Handpan Day is coming again on Wednesday, October 13th. In 2021, in addition to independently organized celebrations, handpan enthusiasts will be able to join a free 24-hour online festival on Facebook.
The global annual holiday was initiated in 2019 by Lauri Wuolio and is a celebration of the handpan culture and artform. Its purpose is to inspire and bring joy to the worldwide handpan scene, which consists of thousands of handpan enthusiasts, players, and instrument builders around the world. People are asked to join the celebration for example by playing handpans together, organizing listening parties or concerts, releasing new music, or posting handpan related content on social media.
This year the handpan music label Future Rust will create the first-ever Handpan Day Online Festival. The event will be free and streamed via Facebook featuring 24 hours of handpan performances, workshops, interviews, and more. The Festival will see performances from artists like David Kuckhermann, Dan Mulqueen, Kumea Sound, and Connor Shafran. The full lineup will be revealed at the beginning of the week.
Coinciding with this Future Rust will be celebrating the release of the highly anticipated Future Rust: Vol. 3 handpan compilation album. As with previous compilations, the album will be available to purchase at a name-your-price-point through Bandcamp. All of the album sales during the festival will be donated to Handpan Community United to help support in the fight to defend the handpan artform.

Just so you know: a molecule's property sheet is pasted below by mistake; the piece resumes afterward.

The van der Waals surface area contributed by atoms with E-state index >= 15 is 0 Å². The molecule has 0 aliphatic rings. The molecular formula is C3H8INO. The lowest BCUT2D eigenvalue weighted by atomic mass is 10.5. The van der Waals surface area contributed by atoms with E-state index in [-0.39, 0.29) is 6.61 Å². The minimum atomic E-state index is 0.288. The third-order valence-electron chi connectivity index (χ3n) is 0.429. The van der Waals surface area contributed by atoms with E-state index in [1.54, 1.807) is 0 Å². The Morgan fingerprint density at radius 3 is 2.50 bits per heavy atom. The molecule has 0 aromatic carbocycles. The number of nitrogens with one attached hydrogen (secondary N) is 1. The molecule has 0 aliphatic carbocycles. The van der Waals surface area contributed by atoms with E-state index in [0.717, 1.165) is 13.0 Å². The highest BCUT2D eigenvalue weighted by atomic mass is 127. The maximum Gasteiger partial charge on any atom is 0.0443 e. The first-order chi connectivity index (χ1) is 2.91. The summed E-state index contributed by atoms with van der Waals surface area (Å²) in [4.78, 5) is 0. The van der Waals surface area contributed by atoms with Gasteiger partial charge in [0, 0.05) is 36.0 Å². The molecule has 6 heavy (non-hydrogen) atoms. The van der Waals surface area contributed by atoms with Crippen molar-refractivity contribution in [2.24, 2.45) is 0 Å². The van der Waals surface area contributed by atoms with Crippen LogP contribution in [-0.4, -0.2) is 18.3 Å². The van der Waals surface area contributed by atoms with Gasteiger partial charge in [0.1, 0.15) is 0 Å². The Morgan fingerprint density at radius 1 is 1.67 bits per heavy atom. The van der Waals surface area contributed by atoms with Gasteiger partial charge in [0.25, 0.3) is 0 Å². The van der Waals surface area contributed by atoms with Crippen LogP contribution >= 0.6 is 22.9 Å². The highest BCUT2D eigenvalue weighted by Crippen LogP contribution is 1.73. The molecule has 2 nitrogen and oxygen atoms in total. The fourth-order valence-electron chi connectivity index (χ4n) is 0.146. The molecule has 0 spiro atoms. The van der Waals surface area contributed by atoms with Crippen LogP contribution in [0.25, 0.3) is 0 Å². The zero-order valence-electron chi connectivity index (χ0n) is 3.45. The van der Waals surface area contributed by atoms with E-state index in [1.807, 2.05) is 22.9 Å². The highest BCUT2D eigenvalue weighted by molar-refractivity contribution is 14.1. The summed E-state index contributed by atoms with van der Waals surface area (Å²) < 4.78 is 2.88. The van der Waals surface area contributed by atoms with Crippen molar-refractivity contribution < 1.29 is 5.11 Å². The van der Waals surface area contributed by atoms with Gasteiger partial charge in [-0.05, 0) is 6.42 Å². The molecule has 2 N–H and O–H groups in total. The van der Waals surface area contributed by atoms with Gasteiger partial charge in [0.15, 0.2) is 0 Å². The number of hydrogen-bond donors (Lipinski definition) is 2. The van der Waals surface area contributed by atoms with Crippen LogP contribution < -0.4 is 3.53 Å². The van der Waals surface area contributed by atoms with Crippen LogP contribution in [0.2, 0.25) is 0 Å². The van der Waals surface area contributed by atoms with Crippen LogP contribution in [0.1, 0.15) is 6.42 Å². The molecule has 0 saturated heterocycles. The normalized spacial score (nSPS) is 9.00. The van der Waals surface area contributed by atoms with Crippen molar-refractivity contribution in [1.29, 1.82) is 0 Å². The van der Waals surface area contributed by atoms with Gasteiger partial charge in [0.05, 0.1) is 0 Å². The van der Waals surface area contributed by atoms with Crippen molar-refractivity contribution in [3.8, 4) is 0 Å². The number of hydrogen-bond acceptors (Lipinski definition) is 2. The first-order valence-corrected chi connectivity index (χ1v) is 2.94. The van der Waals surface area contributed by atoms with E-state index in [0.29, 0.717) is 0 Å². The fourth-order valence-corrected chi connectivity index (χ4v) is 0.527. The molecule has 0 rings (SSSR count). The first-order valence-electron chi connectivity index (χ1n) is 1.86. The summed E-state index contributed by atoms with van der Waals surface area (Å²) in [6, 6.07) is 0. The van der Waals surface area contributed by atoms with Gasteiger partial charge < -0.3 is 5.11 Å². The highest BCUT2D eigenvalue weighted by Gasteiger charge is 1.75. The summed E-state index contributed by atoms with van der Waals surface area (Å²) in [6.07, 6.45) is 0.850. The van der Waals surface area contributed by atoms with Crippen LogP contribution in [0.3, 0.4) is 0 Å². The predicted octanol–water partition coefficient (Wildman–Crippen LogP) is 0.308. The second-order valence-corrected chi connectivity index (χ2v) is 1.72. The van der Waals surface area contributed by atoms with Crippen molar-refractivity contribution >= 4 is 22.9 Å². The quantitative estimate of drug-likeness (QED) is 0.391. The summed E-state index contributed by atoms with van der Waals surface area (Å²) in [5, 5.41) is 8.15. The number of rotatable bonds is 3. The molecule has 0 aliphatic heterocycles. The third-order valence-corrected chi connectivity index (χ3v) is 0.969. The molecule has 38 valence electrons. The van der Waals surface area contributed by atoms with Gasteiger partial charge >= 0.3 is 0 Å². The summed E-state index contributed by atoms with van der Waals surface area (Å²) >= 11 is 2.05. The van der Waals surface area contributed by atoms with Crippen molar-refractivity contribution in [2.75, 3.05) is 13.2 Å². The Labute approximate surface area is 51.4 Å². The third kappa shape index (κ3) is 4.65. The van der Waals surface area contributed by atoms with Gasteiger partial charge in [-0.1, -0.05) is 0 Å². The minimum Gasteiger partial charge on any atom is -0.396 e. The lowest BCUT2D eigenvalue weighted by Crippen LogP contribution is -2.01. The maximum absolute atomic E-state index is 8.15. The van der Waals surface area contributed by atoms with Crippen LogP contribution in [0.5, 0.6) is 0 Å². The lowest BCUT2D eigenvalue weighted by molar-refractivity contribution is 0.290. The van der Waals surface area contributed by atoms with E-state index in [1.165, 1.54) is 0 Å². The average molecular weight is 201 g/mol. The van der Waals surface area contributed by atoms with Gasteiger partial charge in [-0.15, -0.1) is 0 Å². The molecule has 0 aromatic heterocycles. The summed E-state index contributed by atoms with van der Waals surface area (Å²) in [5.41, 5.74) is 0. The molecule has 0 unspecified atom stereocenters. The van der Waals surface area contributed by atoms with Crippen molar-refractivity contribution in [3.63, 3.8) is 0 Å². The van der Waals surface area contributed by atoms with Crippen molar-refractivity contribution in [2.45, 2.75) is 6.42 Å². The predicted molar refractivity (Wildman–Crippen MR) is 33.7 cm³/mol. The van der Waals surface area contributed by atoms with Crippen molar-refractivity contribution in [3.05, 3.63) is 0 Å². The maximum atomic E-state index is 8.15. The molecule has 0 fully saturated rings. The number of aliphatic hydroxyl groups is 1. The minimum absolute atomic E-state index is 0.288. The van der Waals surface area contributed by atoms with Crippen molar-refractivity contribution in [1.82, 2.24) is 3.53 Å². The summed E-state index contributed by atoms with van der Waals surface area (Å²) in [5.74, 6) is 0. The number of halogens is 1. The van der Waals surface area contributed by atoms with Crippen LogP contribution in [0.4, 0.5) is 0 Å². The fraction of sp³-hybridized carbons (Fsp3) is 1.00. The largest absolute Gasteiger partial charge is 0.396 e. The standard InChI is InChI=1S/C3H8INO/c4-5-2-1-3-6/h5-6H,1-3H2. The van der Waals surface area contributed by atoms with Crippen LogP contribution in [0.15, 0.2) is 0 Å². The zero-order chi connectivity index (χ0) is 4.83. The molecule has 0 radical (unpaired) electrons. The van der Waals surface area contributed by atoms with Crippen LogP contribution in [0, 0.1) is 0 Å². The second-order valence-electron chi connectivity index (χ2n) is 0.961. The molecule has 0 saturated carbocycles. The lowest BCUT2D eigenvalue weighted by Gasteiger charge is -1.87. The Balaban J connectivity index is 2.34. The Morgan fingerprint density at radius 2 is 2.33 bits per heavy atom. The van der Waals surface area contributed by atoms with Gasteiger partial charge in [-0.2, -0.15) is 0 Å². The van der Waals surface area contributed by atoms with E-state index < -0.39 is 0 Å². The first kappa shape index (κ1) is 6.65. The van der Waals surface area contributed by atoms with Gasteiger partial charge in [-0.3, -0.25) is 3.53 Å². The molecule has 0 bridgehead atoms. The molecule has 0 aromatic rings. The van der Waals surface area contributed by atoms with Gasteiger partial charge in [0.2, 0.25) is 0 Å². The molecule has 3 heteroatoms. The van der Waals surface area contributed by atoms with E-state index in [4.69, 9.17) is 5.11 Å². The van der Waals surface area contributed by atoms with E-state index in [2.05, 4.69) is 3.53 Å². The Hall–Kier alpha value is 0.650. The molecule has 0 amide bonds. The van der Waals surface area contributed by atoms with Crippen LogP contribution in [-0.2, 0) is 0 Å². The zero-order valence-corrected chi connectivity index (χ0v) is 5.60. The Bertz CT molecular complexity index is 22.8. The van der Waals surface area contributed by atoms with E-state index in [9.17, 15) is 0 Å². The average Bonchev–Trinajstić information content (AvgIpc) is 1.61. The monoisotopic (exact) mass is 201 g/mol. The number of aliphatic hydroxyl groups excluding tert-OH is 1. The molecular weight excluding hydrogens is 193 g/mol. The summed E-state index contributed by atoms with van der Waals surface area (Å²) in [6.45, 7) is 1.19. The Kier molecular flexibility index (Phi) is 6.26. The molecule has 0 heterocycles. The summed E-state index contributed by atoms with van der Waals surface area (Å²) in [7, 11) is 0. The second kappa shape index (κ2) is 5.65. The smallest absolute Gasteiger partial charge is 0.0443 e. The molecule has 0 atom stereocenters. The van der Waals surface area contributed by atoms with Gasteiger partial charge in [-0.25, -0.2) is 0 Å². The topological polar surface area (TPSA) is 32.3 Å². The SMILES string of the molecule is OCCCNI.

Handpan Day is an annual global celebration of the handpan instrument and the culture that has grown around it over the last two decades. It is a commemoration of the artistic, technical and cultural growth of this young instrument, its roots, and the myriad of experiences it has created for those connected to it. For a massive number of people, handpan has been an endless source of joy, hope, friendships, identity and belonging.
Handpan, or cupola, is a melodic percussion instrument that emerged in the beginning of the millennium. Its roots are in the steelpans of Trinidad and the Indian ghatam (which is why it is also called pantam). It is an ever evolving instrument as makers continue to push the bounds of physics to create new musical possibilities for the player.
During the last two decades a global community and culture has grown around the instrument by means of regular gatherings, festivals and workshops. In 2021 many public events are still being canceled, which is why we have even more reason to celebrate Handpan Day this year and to seek connection in all ways we can!
Join the celebration by posting your favorite handpan memory on social media with the hashtag #handpanday. You can also follow us on Facebook, Instagram and Twitter.
And finally, if you’d like to support the handpan culture, consider donating to the crowdfunding campaign organized by Handpan Community United to protect the future of these instruments and our creative expression. You can read more about the campaign and its background here.